“The longest and most useful trip to a cave I have ever had”

Ha Long Bay has been recognized as a World Heritage Site by UNESCO twice for its outstanding universal values. But what are those values and why do they make Ha Long Bay so special? Such information seems only to be known by a few scientists and experts while the vast majority of visitors are none the wiser. A big problem is that most tour guides know nothing of the formation of the karst systems in Ha Long Bay and Cat Ba. So they tell visitors stories of legends such as the lady who cried to death, her body frozen in the shape of a stalagmite. 

Trainees received the training certificate after the training

After a first round of tour guide training in December 2016, IUCN organized the second session on August 26-27 as part of the USAID Ha Long-Cat Ba Alliance. The session attracted 41 tour guides and tourism specialists and focused on the development of karst formations in Cat Ba. The training was led by Dr. Jaap Vermeulen, one of the world’s leading experts on karst biodiversity. Dr. Vermeulen explained karst processes, how the karst was formed, how species adapt to the harsh conditions and how the Cat Ba karst differs from karst elsewhere.

According to Dr. Vermeulen, the endless complexity of the karst-sea interface, spread out over a large area, is its primary outstanding universal value. “Cat Ba and Ha Long together are a spatial representation of how repeated marine transgressions transform a mogote-cockpit karst landscape, from the first inundation of cockpits, to the last remnant limestone crests in open sea. Nowhere else is this process visible in so much detail," said Dr. Vermeulen.

Dr. Jaap Vermeulen was delivering the training to tourist guides

A skilled illustrator, Dr. Vermeulen provided vivid drawings of how the karst develops over time. “Sessions on the formation of limestone, caves and sea lakes are very useful to us and also easy to understand. It will help us to provide more information about Ha Long and Cat Ba to tourists," said Ms. Nguyen Thi Yen of Paradise Cruise Company.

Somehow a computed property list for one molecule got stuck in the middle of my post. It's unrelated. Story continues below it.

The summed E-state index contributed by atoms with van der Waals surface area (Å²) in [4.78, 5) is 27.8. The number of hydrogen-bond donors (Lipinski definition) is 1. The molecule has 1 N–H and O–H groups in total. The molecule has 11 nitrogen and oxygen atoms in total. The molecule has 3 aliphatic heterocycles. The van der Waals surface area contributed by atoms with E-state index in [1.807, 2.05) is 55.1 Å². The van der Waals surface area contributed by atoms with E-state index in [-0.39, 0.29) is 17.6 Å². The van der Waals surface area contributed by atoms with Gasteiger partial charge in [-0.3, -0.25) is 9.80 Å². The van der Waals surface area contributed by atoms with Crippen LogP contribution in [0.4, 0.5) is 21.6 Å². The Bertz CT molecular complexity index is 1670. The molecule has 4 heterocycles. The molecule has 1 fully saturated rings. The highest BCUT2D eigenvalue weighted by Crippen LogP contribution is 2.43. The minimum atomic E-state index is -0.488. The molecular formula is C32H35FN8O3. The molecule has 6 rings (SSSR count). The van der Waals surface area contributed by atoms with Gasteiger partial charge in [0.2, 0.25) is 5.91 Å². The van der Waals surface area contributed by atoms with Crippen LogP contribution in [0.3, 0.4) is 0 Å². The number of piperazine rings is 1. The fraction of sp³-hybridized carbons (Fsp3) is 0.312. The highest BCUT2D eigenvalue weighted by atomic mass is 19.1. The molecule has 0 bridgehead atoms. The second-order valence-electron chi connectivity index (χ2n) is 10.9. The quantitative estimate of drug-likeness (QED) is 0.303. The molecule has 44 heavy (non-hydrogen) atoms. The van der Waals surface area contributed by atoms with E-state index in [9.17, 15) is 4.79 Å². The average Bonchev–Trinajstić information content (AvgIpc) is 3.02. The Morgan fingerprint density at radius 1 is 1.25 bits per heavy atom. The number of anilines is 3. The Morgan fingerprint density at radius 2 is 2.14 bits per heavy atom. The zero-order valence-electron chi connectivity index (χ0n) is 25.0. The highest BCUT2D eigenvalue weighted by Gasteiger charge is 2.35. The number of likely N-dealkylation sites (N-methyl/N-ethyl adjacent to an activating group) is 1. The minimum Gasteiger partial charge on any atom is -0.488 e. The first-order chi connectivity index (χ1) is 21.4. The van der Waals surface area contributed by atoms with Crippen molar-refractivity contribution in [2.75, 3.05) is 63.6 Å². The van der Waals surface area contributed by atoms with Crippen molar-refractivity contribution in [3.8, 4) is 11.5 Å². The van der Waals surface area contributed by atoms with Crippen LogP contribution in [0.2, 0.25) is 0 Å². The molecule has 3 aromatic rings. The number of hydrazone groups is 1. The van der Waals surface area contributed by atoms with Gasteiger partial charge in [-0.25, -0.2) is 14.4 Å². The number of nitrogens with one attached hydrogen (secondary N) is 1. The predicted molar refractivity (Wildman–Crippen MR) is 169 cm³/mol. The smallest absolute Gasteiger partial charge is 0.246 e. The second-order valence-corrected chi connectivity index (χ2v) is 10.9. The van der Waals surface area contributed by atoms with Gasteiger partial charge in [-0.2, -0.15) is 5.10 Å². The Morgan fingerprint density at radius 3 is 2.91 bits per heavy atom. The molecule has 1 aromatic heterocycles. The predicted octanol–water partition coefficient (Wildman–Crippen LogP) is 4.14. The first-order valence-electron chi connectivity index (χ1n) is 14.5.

At the training, participants had a chance to practice what they had learned to tourists in simple language. A field trip gave the tour guides the chance to visit the karst ask questions about stalactites and stalagmites, evidence of sea erosion at the base of the hills, the presence of small beaches made of trapped sediment, and steep sea-facing cliffs caused by karst dissolution of rock. Different plants and animals were identified and their adaptations to extreme environmental conditions explained.

"Jaap helped me to see Ha Long and Cat Ba with different eyes and this is the longest and most useful trip to a cave I have ever had," said Kai Schroter Marcus, Director of HTM Consultancy Company when visiting the Trung Trang cave.

“The knowledge of the geomorphology and biodiversity from the training is very useful and meaningful for tour operators as those people do not know the issue well. I am very impressed with Dr. Jaap’s presentations and the way he delivered it," said Pham Hong Long, Head of Tourism Faculty at Vietnam National University.

IUCN will produce a handbook for tour guides with a frequently asked questions section and will work with the Cat Ba Langur Conservation Project to make a map of points of interest that tourists can visit. These materials will help tour guides answer questions about the unique ecosystems and biodiversity of Ha Long bay and Cat Ba, an important step in protecting their outstanding universal values.

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